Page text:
On the cusp of Supreme Court arguments about Arizona’s ban on the controversial practice of ballot harvesting, President Joe Biden’s Justice Department pulled a surprise maneuver—inaction.
The Biden administration in effect maintained the same position, for now, as the Trump administration regarding a major election integrity case.
In a carefully worded letter to the Supreme Court, the Justice Department said it “does not disagree with the conclusion” of the Trump administration’s amicus brief defending Arizona’s laws to prohibit ballot harvesting and require residents to vote at their assigned precincts.
The Justice Department’s letter this week also said it “does not seek to make a further substantive submission in these cases.”
“The Biden administration basically agreed that our voting laws don’t violate Section 2 of the Voting Rights Act,” Arizona Attorney General Mark Brnovich told The Daily Signal in an interview Friday.
The high court will hear arguments March 2 in the combined cases of Brnovich v. Democratic National Committee, or DNC, and Arizona Republican Party v. DNC.
Arizona first banned ballot harvesting in 2016, prohibiting third parties such as political operatives and activists from having access to large amounts of absentee ballots for the purpose of collecting and delivering votes to local election offices.
The Arizona case is far-reaching because 19 other states have similar bans on ballot harvesting, while 27 states and the District of Columbia specifically allow the practice.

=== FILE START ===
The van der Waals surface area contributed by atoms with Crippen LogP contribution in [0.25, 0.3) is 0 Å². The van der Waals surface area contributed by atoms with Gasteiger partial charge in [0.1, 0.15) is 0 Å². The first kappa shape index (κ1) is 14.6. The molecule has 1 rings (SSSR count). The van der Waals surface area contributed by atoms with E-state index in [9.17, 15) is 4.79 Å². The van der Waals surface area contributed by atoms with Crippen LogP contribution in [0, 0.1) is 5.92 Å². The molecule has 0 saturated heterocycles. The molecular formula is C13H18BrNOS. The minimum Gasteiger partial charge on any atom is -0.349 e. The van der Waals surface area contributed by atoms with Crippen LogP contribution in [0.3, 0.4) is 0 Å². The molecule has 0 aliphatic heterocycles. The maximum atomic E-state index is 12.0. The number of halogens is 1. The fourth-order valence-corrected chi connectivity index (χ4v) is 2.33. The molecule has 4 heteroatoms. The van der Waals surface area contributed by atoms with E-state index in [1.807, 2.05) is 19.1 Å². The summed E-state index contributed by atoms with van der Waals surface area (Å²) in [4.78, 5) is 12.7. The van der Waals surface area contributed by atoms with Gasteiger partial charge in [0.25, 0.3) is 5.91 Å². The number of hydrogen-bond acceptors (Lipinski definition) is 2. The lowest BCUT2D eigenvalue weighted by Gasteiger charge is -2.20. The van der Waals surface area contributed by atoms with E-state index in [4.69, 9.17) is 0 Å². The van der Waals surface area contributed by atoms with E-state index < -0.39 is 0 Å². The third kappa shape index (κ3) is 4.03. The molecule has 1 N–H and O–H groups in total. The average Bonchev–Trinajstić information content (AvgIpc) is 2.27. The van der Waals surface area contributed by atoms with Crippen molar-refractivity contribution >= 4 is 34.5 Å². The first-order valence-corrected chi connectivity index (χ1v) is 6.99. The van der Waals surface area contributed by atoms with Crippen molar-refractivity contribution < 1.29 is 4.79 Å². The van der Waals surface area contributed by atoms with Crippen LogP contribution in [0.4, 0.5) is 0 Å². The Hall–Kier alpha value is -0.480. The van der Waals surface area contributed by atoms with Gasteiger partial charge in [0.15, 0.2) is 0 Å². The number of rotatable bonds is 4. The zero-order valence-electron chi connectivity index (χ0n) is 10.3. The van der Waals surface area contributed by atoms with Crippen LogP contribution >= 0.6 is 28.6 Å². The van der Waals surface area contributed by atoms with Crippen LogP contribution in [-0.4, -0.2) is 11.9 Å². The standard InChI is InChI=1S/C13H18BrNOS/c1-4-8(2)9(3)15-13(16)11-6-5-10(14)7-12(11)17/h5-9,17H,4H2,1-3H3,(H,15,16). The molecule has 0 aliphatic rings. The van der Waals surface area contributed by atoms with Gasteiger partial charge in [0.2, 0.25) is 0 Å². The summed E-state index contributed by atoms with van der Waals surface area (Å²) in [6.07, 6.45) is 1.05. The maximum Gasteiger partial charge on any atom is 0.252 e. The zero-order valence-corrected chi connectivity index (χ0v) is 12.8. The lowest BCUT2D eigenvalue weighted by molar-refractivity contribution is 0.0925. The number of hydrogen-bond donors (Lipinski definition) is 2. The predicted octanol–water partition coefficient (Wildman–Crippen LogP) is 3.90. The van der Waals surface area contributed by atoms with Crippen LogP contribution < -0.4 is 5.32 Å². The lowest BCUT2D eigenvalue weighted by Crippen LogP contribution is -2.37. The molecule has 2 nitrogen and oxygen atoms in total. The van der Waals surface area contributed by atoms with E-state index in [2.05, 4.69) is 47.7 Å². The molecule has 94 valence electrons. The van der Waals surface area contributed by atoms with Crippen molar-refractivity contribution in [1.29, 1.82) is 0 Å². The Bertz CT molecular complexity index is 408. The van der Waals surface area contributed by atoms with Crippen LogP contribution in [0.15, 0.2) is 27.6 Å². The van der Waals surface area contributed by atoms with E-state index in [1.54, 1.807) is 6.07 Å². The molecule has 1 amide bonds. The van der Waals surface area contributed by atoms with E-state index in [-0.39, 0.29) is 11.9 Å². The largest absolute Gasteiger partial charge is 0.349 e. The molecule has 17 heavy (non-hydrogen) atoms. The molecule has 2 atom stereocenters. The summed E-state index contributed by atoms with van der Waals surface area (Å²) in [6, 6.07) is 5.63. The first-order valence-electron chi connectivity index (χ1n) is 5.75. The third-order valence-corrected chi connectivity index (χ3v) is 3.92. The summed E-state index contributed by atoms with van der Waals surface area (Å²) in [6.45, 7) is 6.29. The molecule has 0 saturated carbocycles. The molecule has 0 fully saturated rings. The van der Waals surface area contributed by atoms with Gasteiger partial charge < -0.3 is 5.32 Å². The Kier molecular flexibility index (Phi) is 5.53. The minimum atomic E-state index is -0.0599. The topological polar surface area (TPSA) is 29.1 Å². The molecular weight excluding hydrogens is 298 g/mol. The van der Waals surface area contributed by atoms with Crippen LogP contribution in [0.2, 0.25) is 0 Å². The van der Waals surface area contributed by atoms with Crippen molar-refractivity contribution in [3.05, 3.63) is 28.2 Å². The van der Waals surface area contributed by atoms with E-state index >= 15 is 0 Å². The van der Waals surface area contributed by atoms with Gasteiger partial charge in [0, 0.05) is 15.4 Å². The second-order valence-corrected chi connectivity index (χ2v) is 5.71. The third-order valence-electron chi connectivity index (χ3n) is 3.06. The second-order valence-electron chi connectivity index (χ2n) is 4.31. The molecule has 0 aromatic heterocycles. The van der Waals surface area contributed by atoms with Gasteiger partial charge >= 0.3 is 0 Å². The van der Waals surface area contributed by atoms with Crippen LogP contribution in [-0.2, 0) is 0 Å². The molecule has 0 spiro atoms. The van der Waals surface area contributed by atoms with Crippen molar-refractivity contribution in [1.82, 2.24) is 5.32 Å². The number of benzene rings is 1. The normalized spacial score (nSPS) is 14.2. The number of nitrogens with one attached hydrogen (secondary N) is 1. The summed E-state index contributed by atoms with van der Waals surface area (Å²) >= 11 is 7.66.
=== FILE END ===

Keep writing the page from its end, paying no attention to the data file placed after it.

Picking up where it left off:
Most states require citizens to vote at their assigned precinct, a requirement that Arizona has had in some form since the 1970s.
The Justice Department’s letter to the Supreme Court, dated Tuesday, indicates a likelihood that the Biden administration will alter the Trump administration’s interpretation of the Voting Rights Act sometime in the future, but not in this case.
That stand is going to leave the Democratic National Committee with “a lot of explaining to do,” Arizona’s attorney general said.
“The bottom line is that based on the DOJ statement, we should win. They left it vague, but they didn’t challenge it,” Brnovich said of Arizona law. “That the Biden administration does not have any substantive submissions to the case shows the strength of our argument.”
Arizona’s ballot-harvesting ban made it a felony punishable by up to two years in prison and a $150,000 fine for someone other than a person’s family members, caregivers, mail carriers, and election officials to collect ballots.
The Democratic National Commitee contends that the Arizona laws violate Section 2 of the Voting Rights Act, a provision that prohibits laws that result in racial discrimination in voting.
The DNC claims the ban on ballot harvesting was intentional discrimination by the state Legislature against minority voters, and would be a violation of both the Voting Rights Act and the 15th Amendment to the Constitution.
The Justice Department letter, signed by Deputy Solicitor General Edwin Kneedler and addressed to Supreme Court Clerk Scott Harris, notes that the Trump administration filed an amicus brief “taking the position that neither Arizona measure violates the results test under Section 2 of the Voting Rights Act.”